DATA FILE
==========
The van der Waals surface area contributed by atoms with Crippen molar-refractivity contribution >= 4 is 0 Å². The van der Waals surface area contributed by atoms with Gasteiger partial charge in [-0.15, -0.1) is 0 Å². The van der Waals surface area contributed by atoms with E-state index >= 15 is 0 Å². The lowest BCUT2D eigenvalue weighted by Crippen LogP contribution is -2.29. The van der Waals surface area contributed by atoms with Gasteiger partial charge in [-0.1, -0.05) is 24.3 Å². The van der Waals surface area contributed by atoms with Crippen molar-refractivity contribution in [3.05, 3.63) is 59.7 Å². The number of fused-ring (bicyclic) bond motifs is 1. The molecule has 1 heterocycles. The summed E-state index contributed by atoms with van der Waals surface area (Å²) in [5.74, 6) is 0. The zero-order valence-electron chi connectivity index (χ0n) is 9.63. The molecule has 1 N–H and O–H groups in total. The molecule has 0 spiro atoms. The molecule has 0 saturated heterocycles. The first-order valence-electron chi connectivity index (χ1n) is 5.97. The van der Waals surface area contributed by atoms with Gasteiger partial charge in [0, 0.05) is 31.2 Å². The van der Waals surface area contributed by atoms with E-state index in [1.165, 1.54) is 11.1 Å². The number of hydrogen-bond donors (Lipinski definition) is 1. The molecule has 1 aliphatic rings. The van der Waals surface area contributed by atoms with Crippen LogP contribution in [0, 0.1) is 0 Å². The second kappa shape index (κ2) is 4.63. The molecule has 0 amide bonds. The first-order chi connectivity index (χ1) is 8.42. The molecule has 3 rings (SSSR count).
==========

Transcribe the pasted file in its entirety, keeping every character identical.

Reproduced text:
The van der Waals surface area contributed by atoms with Crippen molar-refractivity contribution >= 4 is 0 Å². The van der Waals surface area contributed by atoms with Gasteiger partial charge in [-0.15, -0.1) is 0 Å². The van der Waals surface area contributed by atoms with E-state index >= 15 is 0 Å². The lowest BCUT2D eigenvalue weighted by Crippen LogP contribution is -2.29. The van der Waals surface area contributed by atoms with Gasteiger partial charge in [-0.1, -0.05) is 24.3 Å². The van der Waals surface area contributed by atoms with Crippen molar-refractivity contribution in [3.05, 3.63) is 59.7 Å². The number of fused-ring (bicyclic) bond motifs is 1. The molecule has 1 heterocycles. The summed E-state index contributed by atoms with van der Waals surface area (Å²) in [5.74, 6) is 0. The zero-order valence-electron chi connectivity index (χ0n) is 9.63. The molecule has 1 N–H and O–H groups in total. The molecule has 0 spiro atoms. The molecule has 0 saturated heterocycles. The first-order valence-electron chi connectivity index (χ1n) is 5.97. The van der Waals surface area contributed by atoms with Gasteiger partial charge in [0, 0.05) is 31.2 Å². The van der Waals surface area contributed by atoms with E-state index in [1.165, 1.54) is 11.1 Å². The number of hydrogen-bond donors (Lipinski definition) is 1. The molecule has 1 aliphatic rings. The van der Waals surface area contributed by atoms with Crippen LogP contribution in [0, 0.1) is 0 Å². The second kappa shape index (κ2) is 4.63. The molecule has 0 amide bonds. The first-order chi connectivity index (χ1) is 8.42. The molecule has 3 rings (SSSR count).